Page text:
Update: After a review of public health advice and the release of updated guidance to businesses, the vaccination assessment tool has been removed.
If your business or workplace isn’t covered by a government mandate for COVID-19 vaccination, you can choose to do a risk assessment to see if you can require work to be carried out by vaccinated workers.
Find out more about conducting a health and safety risk assessment on the WorkSafe website:
The Government has removed the Vaccination Assessment Tool, which had been in place under the COVID-19 Public Health Response (Vaccination Assessment Tool) Regulations 2021.
The COVID-19 Public Health Response (Vaccination Assessment Tool) Regulations 2021 were formally revoked on 12 May 2022.
As the tool has been revoked, businesses should no longer use it for health and safety risk assessments. The information on this webpage, that was previously available for the tool, is only published for archival purposes.
For businesses that have validly undertaken a health and safety risk assessment using the vaccination assessment tool, any employment decisions (such as terminating the employment of unvaccinated workers) that have already been made based on this assessment stand.
Employers may still be able to maintain vaccination requirements, however these requirements would need to be supported by a full work health and safety risk assessment. The circumstances where vaccination could be required are likely to be more limited than they have in the past.
Any employer currently involved in an employment process based on a vaccination requirement that was put in place using the vaccination assessment tool is recommended to pause that process. The employer should then undertake a full work health and safety risk assessment to take in to account the current public health advice before proceeding with any further employment processes.
Previous guidance on the Vaccination Assessment Tool is below. This is available for reference only as the tool was removed on 12 May 2022.
To do this, your business can either:
It’s up to you to decide what tool you use – businesses have sole discretion to make this decision.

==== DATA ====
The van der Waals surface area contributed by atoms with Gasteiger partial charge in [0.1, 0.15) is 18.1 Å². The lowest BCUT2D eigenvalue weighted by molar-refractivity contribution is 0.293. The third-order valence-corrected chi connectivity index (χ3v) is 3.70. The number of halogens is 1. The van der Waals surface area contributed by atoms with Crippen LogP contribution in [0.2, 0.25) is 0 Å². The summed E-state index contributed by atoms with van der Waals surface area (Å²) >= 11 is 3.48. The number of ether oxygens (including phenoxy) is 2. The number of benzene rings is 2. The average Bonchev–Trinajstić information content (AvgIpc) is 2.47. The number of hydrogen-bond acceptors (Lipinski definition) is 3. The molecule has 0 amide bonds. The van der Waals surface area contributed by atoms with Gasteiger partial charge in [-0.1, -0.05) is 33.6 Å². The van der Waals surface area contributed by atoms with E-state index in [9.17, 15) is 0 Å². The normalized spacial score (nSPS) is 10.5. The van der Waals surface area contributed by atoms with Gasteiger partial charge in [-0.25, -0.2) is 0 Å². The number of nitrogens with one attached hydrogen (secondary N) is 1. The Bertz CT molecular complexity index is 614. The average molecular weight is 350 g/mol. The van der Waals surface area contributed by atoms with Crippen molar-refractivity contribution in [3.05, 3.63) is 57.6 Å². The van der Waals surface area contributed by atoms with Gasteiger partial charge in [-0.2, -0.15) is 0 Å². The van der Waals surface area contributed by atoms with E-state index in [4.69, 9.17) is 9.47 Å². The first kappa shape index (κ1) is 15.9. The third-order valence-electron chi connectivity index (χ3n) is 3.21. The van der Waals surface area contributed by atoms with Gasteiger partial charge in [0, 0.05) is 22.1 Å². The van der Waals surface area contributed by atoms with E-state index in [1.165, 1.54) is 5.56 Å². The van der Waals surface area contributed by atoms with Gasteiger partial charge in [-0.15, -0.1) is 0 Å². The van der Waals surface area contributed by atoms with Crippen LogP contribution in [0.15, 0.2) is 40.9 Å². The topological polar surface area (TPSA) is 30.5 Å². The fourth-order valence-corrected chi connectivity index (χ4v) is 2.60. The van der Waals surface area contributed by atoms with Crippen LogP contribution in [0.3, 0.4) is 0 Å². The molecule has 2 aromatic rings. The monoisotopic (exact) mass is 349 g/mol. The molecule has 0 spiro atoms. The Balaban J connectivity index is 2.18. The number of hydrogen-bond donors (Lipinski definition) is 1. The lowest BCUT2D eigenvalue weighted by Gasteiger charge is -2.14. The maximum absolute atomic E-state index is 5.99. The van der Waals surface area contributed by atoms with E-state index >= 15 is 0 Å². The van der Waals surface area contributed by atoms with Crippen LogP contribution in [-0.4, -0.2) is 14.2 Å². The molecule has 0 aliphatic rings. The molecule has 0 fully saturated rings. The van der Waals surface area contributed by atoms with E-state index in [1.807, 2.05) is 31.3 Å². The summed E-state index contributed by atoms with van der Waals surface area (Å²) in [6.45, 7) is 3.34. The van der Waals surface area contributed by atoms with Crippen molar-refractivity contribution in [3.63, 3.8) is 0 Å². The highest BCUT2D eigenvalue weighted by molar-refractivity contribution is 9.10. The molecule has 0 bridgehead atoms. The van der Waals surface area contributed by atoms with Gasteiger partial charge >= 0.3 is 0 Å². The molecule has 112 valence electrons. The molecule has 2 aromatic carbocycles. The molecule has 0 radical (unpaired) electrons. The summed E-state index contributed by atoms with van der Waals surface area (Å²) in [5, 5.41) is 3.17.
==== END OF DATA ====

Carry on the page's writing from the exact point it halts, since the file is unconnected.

Vaccines are an excellent tool to reduce the risk of COVID-19, but this doesn’t replace all other controls businesses should consider.
Even where a business has implemented a worker vaccination requirement, they will still need to consider whether any further measures should be implemented to minimise the risk of COVID-19 at work including complying with other Government requirements.
Our enforcement approach during the COVID-19 pandemic(external link) — WorkSafe
In light of recent public health advice you may need to do a new assessment. Guidance will be available soon from WorkSafe.
|Factor||Lower risk||Higher risk|
|Does the worker work in an indoor space that is less than 100m2?||No||Yes|
|Is it unreasonable for the worker to maintain physical distancing of 1 metre from other people?||No||Yes|
|Is the worker in close proximity to any other person for more than 15 minutes?||No||Yes|
|Does the worker provide services to people who are vulnerable to COVID-19?||No||Yes|
The vaccination assessment tool consists of four factors. You will need to answer ‘yes’ to at least three factors before it would be reasonable to require vaccination for workers who carry out that work.
When applying the tool to a particular role or job, you need to think about all of the tasks involved in that role, including those that aren't performed on a daily basis.
If a worker doesn’t want to be vaccinated, but the tool indicates it is reasonable to require vaccination for their work, or part of their role, then you must comply with your employment law obligations, eg act in good faith and consider any reasonable alternative employment arrangements or redeployment, or other measures that may minimise risk.
The tool can be applied to anyone who would be considered a ‘worker’ under the Health and Safety at Work Act which would include a contractor and any volunteer who is considered to be a ‘volunteer worker’ under that Act.
You need to consult with your workers and their representatives when applying the tool and also about any other appropriate alternative COVID-19 control measures.
You might find that consultation with workers highlights other measures that could minimise risk, or alternative working arrangements, that mean the higher risk factors in the tool may no longer be met, ie that a ‘yes’ answer becomes a ‘no’ answer.